2021 journal article
Bacterial Microbiota of Field-Collected Helicoverpa zea (Lepidoptera: Noctuidae) from Transgenic Bt and Non-Bt Cotton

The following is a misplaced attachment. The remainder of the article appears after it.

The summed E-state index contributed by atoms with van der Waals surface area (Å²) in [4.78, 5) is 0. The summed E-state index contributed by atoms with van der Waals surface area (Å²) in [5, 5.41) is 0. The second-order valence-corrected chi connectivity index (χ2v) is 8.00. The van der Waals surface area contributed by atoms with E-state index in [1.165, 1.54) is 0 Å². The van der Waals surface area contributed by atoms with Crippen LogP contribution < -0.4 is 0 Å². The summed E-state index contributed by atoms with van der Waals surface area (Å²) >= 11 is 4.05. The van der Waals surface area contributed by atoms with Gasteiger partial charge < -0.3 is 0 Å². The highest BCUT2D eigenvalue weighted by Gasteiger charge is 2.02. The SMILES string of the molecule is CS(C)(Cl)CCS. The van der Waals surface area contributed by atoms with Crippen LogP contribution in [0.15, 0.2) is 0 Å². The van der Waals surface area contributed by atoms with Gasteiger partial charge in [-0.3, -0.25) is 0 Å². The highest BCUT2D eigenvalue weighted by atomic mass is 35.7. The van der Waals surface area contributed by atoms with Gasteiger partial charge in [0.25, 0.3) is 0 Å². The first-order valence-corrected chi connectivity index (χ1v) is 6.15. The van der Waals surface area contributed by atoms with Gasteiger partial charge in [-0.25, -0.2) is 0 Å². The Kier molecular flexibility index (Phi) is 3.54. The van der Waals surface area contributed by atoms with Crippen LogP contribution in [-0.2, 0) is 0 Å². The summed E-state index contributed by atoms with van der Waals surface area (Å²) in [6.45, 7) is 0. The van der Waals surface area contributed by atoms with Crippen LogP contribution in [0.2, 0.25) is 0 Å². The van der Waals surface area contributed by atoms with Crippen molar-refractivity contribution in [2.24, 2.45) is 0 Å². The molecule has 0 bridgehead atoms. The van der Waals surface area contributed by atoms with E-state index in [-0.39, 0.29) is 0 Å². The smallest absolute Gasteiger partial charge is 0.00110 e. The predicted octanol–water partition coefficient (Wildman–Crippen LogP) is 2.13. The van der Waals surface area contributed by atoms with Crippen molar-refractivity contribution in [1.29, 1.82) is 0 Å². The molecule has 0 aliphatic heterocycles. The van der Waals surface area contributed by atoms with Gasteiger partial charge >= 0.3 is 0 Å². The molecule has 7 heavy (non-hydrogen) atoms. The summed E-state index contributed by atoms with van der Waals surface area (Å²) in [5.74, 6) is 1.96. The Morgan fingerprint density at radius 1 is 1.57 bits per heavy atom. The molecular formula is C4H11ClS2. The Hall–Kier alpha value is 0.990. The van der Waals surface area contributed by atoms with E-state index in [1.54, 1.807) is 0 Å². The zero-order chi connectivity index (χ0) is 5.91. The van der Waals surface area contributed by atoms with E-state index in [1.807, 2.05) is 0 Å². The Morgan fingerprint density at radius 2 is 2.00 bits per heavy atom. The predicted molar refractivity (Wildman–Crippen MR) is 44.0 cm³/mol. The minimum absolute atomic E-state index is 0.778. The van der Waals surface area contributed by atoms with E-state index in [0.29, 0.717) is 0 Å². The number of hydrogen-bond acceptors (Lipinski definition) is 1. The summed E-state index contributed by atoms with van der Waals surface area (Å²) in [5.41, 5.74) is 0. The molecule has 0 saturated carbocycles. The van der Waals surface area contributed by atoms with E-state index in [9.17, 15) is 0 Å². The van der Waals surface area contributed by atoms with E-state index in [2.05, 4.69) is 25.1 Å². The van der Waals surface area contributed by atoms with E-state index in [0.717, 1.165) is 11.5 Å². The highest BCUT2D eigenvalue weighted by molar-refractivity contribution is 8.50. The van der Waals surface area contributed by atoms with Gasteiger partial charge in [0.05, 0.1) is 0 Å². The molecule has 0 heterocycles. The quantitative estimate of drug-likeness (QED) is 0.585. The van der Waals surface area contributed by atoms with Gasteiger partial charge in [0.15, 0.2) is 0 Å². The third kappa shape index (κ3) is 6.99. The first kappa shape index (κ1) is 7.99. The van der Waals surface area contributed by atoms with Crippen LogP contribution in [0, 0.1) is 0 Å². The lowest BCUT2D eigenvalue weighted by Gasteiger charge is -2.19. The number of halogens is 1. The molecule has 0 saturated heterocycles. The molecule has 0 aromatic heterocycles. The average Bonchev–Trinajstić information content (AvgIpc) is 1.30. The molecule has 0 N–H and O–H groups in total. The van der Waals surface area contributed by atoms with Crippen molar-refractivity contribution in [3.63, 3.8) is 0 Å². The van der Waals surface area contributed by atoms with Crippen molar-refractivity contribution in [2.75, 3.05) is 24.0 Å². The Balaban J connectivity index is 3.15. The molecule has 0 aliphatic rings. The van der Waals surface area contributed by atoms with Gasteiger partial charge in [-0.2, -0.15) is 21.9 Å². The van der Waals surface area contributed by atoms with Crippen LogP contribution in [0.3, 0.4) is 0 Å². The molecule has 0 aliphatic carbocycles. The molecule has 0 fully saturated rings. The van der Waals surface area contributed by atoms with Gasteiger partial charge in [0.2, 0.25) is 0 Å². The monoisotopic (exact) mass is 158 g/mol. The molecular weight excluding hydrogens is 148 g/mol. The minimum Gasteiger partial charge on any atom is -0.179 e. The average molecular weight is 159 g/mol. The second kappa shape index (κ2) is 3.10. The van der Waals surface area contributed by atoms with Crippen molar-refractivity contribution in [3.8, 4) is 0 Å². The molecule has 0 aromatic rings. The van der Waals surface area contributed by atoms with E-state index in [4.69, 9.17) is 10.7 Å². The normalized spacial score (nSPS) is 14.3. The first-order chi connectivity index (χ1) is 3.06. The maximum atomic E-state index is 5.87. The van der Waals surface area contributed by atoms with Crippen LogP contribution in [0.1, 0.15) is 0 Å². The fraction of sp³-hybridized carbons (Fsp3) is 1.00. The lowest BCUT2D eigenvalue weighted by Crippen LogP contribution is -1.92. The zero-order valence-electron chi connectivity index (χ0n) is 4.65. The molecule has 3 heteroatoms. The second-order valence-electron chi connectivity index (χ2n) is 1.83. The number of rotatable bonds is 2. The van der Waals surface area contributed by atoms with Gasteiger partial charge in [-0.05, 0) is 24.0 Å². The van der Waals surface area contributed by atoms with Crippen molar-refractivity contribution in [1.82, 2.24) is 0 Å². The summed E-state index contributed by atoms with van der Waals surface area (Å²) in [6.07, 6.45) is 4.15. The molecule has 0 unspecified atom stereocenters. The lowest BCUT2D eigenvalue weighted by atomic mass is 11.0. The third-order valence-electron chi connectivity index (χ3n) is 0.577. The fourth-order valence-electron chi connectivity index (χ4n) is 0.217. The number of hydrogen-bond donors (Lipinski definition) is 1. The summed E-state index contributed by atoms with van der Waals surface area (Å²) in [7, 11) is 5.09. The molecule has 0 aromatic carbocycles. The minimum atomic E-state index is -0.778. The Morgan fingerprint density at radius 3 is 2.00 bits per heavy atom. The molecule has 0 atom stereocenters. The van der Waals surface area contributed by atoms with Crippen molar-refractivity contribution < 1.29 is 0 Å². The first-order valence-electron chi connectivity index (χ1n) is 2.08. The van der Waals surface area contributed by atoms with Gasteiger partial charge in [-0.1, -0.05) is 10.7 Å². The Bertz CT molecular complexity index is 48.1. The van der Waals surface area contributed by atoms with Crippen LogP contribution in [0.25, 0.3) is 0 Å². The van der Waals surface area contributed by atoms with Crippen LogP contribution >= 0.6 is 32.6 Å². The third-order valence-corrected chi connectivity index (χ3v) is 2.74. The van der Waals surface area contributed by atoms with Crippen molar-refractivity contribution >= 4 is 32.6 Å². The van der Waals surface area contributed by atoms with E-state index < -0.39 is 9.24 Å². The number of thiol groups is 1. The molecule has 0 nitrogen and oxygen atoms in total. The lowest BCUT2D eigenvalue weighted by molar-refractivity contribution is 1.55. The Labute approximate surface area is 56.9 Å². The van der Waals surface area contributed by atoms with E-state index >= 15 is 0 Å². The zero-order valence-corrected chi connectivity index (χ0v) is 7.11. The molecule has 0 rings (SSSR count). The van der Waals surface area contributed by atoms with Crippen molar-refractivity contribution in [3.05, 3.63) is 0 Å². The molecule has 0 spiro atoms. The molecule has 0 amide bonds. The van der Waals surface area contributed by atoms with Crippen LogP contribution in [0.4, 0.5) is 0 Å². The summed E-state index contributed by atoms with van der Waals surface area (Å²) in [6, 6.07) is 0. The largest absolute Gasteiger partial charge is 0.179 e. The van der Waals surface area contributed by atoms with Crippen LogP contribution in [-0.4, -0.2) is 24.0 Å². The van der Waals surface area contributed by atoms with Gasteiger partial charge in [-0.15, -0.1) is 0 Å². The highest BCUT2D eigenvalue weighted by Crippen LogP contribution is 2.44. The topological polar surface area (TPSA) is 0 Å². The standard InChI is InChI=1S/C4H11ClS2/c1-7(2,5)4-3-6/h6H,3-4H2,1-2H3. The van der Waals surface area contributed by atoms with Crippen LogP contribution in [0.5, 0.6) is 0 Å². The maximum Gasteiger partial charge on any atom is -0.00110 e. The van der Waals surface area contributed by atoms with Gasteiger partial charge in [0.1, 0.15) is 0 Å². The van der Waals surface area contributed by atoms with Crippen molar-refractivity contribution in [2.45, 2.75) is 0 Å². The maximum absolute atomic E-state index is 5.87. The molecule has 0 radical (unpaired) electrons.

The bollworm, Helicoverpa zea (Boddie) (Lepidoptera: Noctuidae), is an important agricultural pest in U.S. cotton and is managed using transgenic hybrids that produce insecticidal proteins from the bacterium, Bacillus thuringiensis (Bt). The reduced efficacy against H. zea caterpillars of Bt plants expressing Cry toxins is increasing in the field. In a first step towards understanding Bt cotton–bollworm–microbiota interactions, we investigated the internal bacterial microbiota of second–third stadium H. zea collected in the field from non-Bt versus Bt (WideStrike) cotton in close proximity (in North Carolina, USA). The bacterial populations were analyzed using culture-dependent and -independent molecular approaches. We found that WideStrike samples had a higher bacterial density and diversity per larva than insects collected from non-Bt cotton over two field seasons: 8.42 ± 0.23 and 5.36 ± 0.75 (log10 colony forming units per insect) for WideStrike compared to 6.82 ± 0.20 and 4.30 ± 0.56 for non-Bt cotton for seasons 1 and 2, respectively. Fifteen phyla, 103 families, and 229 genera were identified after performing Illumina sequencing of the 16S rRNA. At the family level, Enterobacteriaceae and Enterococcaceae were the most abundant taxa. The Enterococcaceae family was comprised mostly of Enterococcus species (E. casseliflavus and another Enterococcus sp.). Members of the Enterococcus genus can acidify their environment and can potentially reduce the alkaline activation of some Bt toxins. These findings argue for more research to better understand the role of cotton–bollworm–bacteria interactions and the impact on Bt toxin caterpillar susceptibility.